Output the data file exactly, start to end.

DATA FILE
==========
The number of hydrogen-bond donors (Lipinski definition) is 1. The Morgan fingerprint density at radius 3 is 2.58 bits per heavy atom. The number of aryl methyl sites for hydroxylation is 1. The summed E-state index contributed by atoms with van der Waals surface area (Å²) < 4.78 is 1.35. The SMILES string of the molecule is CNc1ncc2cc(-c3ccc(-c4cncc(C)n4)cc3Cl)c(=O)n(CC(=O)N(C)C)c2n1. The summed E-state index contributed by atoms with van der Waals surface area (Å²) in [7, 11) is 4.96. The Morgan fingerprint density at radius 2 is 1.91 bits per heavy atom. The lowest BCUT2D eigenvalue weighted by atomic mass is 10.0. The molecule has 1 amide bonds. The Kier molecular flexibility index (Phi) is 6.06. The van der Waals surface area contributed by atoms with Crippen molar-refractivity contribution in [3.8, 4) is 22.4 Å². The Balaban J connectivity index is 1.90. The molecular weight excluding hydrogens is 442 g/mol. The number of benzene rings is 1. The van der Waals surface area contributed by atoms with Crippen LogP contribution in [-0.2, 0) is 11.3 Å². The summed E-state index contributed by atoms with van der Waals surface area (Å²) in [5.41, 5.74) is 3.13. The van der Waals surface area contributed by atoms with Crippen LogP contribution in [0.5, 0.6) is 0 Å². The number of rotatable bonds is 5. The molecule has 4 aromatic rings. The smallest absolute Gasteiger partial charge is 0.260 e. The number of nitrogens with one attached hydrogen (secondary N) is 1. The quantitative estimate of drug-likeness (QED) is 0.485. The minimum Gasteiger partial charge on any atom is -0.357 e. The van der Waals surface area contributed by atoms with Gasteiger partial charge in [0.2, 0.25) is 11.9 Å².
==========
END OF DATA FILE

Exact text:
The number of hydrogen-bond donors (Lipinski definition) is 1. The Morgan fingerprint density at radius 3 is 2.58 bits per heavy atom. The number of aryl methyl sites for hydroxylation is 1. The summed E-state index contributed by atoms with van der Waals surface area (Å²) < 4.78 is 1.35. The SMILES string of the molecule is CNc1ncc2cc(-c3ccc(-c4cncc(C)n4)cc3Cl)c(=O)n(CC(=O)N(C)C)c2n1. The summed E-state index contributed by atoms with van der Waals surface area (Å²) in [7, 11) is 4.96. The Morgan fingerprint density at radius 2 is 1.91 bits per heavy atom. The lowest BCUT2D eigenvalue weighted by atomic mass is 10.0. The molecule has 1 amide bonds. The Kier molecular flexibility index (Phi) is 6.06. The van der Waals surface area contributed by atoms with Crippen molar-refractivity contribution in [3.8, 4) is 22.4 Å². The Balaban J connectivity index is 1.90. The molecular weight excluding hydrogens is 442 g/mol. The number of benzene rings is 1. The van der Waals surface area contributed by atoms with Crippen LogP contribution in [-0.2, 0) is 11.3 Å². The summed E-state index contributed by atoms with van der Waals surface area (Å²) in [5.41, 5.74) is 3.13. The van der Waals surface area contributed by atoms with Crippen LogP contribution in [0.5, 0.6) is 0 Å². The number of rotatable bonds is 5. The molecule has 4 aromatic rings. The smallest absolute Gasteiger partial charge is 0.260 e. The number of nitrogens with one attached hydrogen (secondary N) is 1. The quantitative estimate of drug-likeness (QED) is 0.485. The minimum Gasteiger partial charge on any atom is -0.357 e. The van der Waals surface area contributed by atoms with Gasteiger partial charge in [0.2, 0.25) is 11.9 Å².